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What Are the Different Types of Wrecker Beds?

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  • Written By: Lori Kilchermann
  • Edited By: Lauren Fritsky
  • Last Modified Date: 16 November 2016
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There are several types of wrecker beds used in the manufacture of tow trucks, or wreckers, from the simple single boom to the roll-back design. In heavy towing applications, the twin, swivel-type wrecker beds are commonly used due the ability of this type of wrecker to pull simultaneously in two different directions or at differing angles. The most familiar image that most people hold in their memory of tow trucks or wrecker beds is that of a vehicle being lifted at the bumper by a hook leading from the wrecker boom. In reality, the modern tow truck design does not lift with the boom at all; instead, the tow truck lifts and tows a vehicle by an apparatus known as a wheel lift, extending out from the rear of modern wrecker beds.

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Though not typically used for the basic towing of a vehicle, most wrecker beds have a boom located in the center of the bed. The earliest versions of the wrecker boom consisted of a solidly-mounted steel boom that incorporated a swivel pulley mounted at the end of the boom. A large drum containing heavy steel cable was operated off of a power take off (PTO), powered by the engine, through the truck's transmission. The cable was routed up the boom and through the pulley, where it was fastened to a steel hook. The hook was attached to the vehicle being towed and the cable was spooled in on the drum, lifting the wheels of the vehicle off of the road and allowing it to be towed.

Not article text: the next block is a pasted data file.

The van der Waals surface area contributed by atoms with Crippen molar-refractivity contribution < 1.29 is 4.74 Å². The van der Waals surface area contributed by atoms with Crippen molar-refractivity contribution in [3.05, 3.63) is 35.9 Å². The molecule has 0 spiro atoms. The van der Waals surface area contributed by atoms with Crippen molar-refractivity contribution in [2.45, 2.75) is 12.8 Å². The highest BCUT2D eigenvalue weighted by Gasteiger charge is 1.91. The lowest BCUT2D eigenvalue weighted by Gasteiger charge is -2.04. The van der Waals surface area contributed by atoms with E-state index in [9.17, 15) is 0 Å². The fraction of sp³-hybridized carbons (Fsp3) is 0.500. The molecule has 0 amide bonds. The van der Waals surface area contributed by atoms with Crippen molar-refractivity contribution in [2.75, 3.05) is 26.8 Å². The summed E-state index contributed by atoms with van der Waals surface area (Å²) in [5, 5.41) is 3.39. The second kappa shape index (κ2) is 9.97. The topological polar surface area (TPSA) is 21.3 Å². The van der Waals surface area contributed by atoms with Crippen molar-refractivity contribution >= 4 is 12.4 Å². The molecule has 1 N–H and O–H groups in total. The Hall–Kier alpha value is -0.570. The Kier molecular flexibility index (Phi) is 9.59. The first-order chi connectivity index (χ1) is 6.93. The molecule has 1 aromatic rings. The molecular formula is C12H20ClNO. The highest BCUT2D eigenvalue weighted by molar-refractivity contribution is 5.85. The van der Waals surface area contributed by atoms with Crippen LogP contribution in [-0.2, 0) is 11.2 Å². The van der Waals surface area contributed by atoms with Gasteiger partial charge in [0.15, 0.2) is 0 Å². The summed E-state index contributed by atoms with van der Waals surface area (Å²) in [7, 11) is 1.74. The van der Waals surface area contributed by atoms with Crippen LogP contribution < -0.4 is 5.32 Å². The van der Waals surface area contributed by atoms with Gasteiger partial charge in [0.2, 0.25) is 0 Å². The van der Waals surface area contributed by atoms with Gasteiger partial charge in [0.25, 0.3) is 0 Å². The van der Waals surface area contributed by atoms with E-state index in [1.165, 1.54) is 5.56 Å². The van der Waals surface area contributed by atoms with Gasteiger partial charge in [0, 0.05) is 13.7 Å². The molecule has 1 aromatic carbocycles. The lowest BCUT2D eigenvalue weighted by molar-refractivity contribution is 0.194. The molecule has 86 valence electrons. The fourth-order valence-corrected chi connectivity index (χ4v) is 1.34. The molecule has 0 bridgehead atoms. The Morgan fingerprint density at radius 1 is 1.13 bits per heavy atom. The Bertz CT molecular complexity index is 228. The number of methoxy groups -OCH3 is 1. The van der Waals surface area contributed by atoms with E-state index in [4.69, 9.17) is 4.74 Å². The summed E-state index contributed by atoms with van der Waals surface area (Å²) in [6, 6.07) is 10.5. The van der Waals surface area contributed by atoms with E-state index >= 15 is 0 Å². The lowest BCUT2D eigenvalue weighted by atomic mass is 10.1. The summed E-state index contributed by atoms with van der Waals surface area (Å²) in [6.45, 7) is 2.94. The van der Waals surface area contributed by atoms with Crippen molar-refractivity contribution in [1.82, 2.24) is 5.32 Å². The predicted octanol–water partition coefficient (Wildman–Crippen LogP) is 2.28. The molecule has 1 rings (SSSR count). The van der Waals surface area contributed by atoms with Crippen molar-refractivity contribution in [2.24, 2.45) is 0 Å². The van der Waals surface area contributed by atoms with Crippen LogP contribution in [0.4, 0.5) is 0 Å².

The modern wrecker beds contain one or more hydraulic booms that can be raised, lowered and swung left and right by hydraulic cylinders fed by a hydraulic pump on the truck's engine. The booms have steel cable running up and out of a pulley mounted on the end, similar to the earlier versions. This cable, however, is commonly controlled by an electric winch motor. The booms are used more for recovery of a wrecked vehicle and winching a vehicle up an embankment or similar obstacle. The actual lifting of the vehicle is accomplished by the use of a wheel lift, a hydraulically-operated apparatus mounted on the back of the tow truck.

Other versions of wrecker beds are roll-back units. These wrecker beds are a hydraulically-operated flatbed that tilts up to allow a vehicle to be winched onto the bed. Once in place, the vehicle and the bed are lowered back into a level position and hauled away. There are wrecker beds in many sizes, from those mounted on an average pickup truck to large units mounted on a semi truck chassis.

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